Constructive feedback (whether formative or summative) is an important part of development, throughout different levels of education and into careers and even general life and social skills.
As a teacher, being able to provide constructive criticism is a very beneficial skill and can be very important in improving learning outcomes.
However, giving constructive criticism is not easy and if you get it wrong, it can have negative consequences to a student’s learning.
Some interesting research on student engagement and the role of feedback in learning details the importance of understanding what good quality feedback looks like.
Good quality external feedback is information that helps students troubleshoot their own performance and self-correct; that is, it helps students take action to reduce the discrepancy between their intentions and the resulting effects.
This research outlined a number of key areas to incorporate when teachers provide feedback:
- Make feedback relevant to the criteria
- Provide it so students can act on it
- Provide corrective advice, not just strengths and weaknesses
- Limit feedback to what can be used and prioritise areas for improvement
How to provide constructive criticism
An article published in The Guardian listed some tips on ways to give better feedback to students, including:
- Not going overboard
- Corrections should be done quietly
- Avoid making comparisons between students
- Be specific
- Use open and closed questions
- Finish with clear correction points
By adopting these methods teachers are able to drive better learning outcomes, as this is what most students will respond well to.
All students react in different ways to feedback, some more confident students might need you to be very direct with them, whilst less confident students may struggle to deal with what they see as criticism. With these types of students particularly, it is important to deliver the feedback as positively as possible.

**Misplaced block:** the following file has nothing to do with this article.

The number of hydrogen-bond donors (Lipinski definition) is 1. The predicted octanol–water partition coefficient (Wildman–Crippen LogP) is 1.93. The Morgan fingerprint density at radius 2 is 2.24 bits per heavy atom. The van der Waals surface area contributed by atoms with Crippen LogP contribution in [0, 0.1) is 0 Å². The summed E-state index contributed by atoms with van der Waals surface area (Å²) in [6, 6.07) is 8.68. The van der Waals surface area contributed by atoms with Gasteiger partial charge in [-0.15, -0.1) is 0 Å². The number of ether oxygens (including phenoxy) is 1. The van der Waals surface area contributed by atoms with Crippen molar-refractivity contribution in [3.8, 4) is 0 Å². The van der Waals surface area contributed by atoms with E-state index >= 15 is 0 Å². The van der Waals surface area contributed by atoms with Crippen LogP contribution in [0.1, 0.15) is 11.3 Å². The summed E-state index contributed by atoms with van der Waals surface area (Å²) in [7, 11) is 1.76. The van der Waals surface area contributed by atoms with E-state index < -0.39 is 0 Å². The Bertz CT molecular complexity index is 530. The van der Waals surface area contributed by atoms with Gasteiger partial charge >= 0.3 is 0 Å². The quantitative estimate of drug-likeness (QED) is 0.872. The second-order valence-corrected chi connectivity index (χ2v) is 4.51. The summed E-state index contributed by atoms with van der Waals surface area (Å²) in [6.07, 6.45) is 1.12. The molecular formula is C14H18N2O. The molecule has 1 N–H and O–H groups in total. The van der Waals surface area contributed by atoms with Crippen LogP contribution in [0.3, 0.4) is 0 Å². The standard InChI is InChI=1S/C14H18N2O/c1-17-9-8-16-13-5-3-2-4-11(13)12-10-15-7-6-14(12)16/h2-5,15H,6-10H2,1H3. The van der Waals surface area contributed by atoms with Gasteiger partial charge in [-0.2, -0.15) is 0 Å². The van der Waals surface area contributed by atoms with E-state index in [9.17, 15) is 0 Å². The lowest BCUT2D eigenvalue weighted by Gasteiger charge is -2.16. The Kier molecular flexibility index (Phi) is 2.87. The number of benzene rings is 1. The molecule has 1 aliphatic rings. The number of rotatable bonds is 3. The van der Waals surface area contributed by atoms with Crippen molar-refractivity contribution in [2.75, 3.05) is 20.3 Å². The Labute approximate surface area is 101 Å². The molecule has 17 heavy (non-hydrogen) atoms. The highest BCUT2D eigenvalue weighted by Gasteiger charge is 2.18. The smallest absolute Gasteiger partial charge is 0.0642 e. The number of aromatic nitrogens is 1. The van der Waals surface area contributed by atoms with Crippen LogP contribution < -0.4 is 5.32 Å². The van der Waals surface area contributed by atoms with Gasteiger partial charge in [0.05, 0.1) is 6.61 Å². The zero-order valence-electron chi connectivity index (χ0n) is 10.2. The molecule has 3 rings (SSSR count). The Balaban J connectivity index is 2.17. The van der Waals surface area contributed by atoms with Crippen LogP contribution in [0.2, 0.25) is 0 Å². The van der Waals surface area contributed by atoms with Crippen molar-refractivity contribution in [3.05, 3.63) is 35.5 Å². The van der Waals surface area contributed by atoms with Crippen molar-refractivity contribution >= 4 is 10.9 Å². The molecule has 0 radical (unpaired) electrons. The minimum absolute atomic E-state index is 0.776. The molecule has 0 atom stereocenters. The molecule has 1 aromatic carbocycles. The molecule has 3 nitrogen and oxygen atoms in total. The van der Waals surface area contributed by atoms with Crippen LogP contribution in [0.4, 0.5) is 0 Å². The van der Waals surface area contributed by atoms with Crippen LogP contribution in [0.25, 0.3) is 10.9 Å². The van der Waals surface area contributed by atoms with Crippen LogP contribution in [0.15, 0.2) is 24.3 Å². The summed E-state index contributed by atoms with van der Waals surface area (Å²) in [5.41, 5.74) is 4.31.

One method of doing this is referred to as using the Feedback Sandwich (although it does have a less polite name as well!). This entails using a positive, followed by an improvement and ending on a positive. For example, if you were providing feedback regarding the quality of a student’s handwriting, you might deliver in the following way:
Positive: Your latest essay was really good, it showed you really understood the topic and I really liked how you presented your argument.
Improvement: The only problem is that I couldn’t read your handwriting in places, so always make sure that your handwriting looks clear enough for someone else to read. You might need to slow down a bit when you’re writing to concentrate better.
Positive: But really well done on the essay, if you can just get your handwriting a bit clearer you’ll be getting even higher marks. Keep up the great work.
So, by keeping it as positive as possible but giving a clear action to take away and work on, with a defined link to what it will help them to achieve, works well.
There is a range of other techniques for delivering constructive criticism to improve learning outcomes and you should be able to find the different approaches that work for different types of students as you get more experienced in using the techniques.